Micro prints hit the men’s fashion scene in a big way back around 2014. I, along with a crapzillion hipster millenials, couldn’t even and had to get my hands on some. Primarily, this trend manifested itself in casual, button-up, collared shirts, but it also has found its way onto t-shirts, shorts, trousers, socks, shoes, neckwear, and an assortment of other items… and is still going strong.
Now, the O.G. of micro prints – polka dots – has seen its share of rises and falls in popularity many times throughout the history of fashion, and it definitely has a presence here. A nice micro polka dot shirt or pin dot necktie can be a real classy and stylish way to say, “I have always been and will always be cool,” but micro prints have become so much more these days.
Micro prints range from simple geometric shapes to more complex (but still miniature) medallions and design elements to teeny tiny drawings or silhouettes of animals or any manner of other objects and symbols. As a general guideline, I personally stay away from anything too literal. This is largely a matter of taste, but I tend to follow this rule in most aspects of style 99% of the time. This is certainly not a hard and fast rule, though.
While I generally am more selective with prints involving recognizable shapes or symbols (e.x., anchors, sharks, stars, leaves, skulls, palm trees, hipster mustaches, etc.), there are some that are more subtle and tastefully done. I have to confess I did buy an awesome pair of dark blue pajama pants at Target with tiny red crabs printed all over them. I felt my life was incomplete without a comfy pair of crabby pants to have on hand when occasion calls for it. I regret nothing. You only #YOLO once, after all.
Typically, I have tended to steer away from floral prints, in general, (summon the tribunal; we’re revoking his bohemian membership card!) but this increasingly popular microfloral offshoot of the micro print trend can be interesting, if done right. Many florals are a little visually overwhelming since there can be a tendency toward too many colors combined with lack of any clear, visual structure. This trend toward micro, however, is certainly a step in the right direction, in my opinion, for anyone with any inclination to look like a walking botany study. The key, though, is simplicity. Reach for microflorals with a limited color palette and limited variation of scale and shape in their floral elements – there should be some relative visual consistency throughout. Additionally, pairing your microflorals with rugged, edgy, or structured pieces like a blazer, some denim, or even some leather can add some masculinity as well as interesting visual contrast.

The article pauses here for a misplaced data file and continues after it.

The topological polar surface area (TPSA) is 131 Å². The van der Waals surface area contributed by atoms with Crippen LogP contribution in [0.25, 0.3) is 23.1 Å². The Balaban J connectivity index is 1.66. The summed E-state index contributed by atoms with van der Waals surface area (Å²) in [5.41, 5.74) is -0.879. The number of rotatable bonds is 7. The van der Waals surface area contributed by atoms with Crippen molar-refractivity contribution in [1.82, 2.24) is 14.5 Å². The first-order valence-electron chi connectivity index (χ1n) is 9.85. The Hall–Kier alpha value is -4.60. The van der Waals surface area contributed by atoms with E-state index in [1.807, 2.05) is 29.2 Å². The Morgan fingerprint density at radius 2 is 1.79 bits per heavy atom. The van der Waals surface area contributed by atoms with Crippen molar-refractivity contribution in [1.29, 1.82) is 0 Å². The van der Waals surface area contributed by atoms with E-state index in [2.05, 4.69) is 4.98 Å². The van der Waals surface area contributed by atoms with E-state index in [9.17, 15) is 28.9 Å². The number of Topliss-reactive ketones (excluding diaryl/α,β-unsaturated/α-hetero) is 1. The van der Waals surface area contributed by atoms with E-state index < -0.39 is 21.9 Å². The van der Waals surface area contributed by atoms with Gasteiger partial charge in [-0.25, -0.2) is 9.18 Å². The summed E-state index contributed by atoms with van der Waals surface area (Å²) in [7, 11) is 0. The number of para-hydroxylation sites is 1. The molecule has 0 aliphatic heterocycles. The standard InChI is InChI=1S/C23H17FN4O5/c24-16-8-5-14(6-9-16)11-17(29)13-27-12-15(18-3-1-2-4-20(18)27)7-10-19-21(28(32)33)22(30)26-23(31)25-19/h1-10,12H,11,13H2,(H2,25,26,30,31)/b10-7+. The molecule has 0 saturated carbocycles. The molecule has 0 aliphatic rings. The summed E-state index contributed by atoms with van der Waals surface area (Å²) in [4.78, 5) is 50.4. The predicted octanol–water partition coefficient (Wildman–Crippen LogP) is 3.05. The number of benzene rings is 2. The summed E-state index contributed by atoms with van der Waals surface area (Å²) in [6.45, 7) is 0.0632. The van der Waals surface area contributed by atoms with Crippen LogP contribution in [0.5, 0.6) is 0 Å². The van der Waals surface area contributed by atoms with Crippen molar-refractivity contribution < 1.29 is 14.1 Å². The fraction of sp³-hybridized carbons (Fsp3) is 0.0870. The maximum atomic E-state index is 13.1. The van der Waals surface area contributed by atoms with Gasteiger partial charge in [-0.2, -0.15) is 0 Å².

General Rules of Thumb
- Order and organization – with the exception of microfloral prints, the print should adhere to a consistent, invisible grid, usually a diagonal, diamond, or offset (like bricks) grid. It should not appear random and scattered but should maintain a solid sense of visual rhythm.
- Organic shapes – favor prints that are not overly rectangular and have curves, roundness, or even a variety of angles to them so as to offset the rigidness of the structure mentioned in rule #1. This means, for the most part, avoid anything akin to checkers, gingham, windowpane, or similar patterns as much as possible. Those are too structured and don’t tend to feel relaxed.
- Breathing room – the print should be composed of stand-alone elements that don’t touch one another. They should lay isolated and independent on a field of color and not overlap, feel too claustrophobically clustered, or appear imprisoned by the structure that contains them. There is some range in the allowable looseness of the composition, but it should possess an overall sense of freedom.
- Simplicity – generally, you want to keep the visual noise to a minimum. This means be careful of overly complex shapes and excessive use of color. When you step back from the print, it should operate, essentially, like a 2-dimensional texture.
- Scale – being that we’re talking micro prints, I suppose it might go without saying, but stick to small scale prints. Something as tiny as pin dots is perfectly acceptable. As complexity increases, scale is likely to increase as well. You can get away with slightly larger scale prints if there is added detail needing to be accommodated or if the element is particularly airy, but you’re not going to want simple polka dots at the larger scale an intricate medallion might be, for example. For the most part, micro print elements shouldn’t be larger than your thumbnail. I guess you could call this my rule of thumbnail.
These are just a few basics I follow, but, of course, none of these rules can’t be broken if that’s what you need to do to follow your bliss. I certainly wouldn’t want to get in the way of that.
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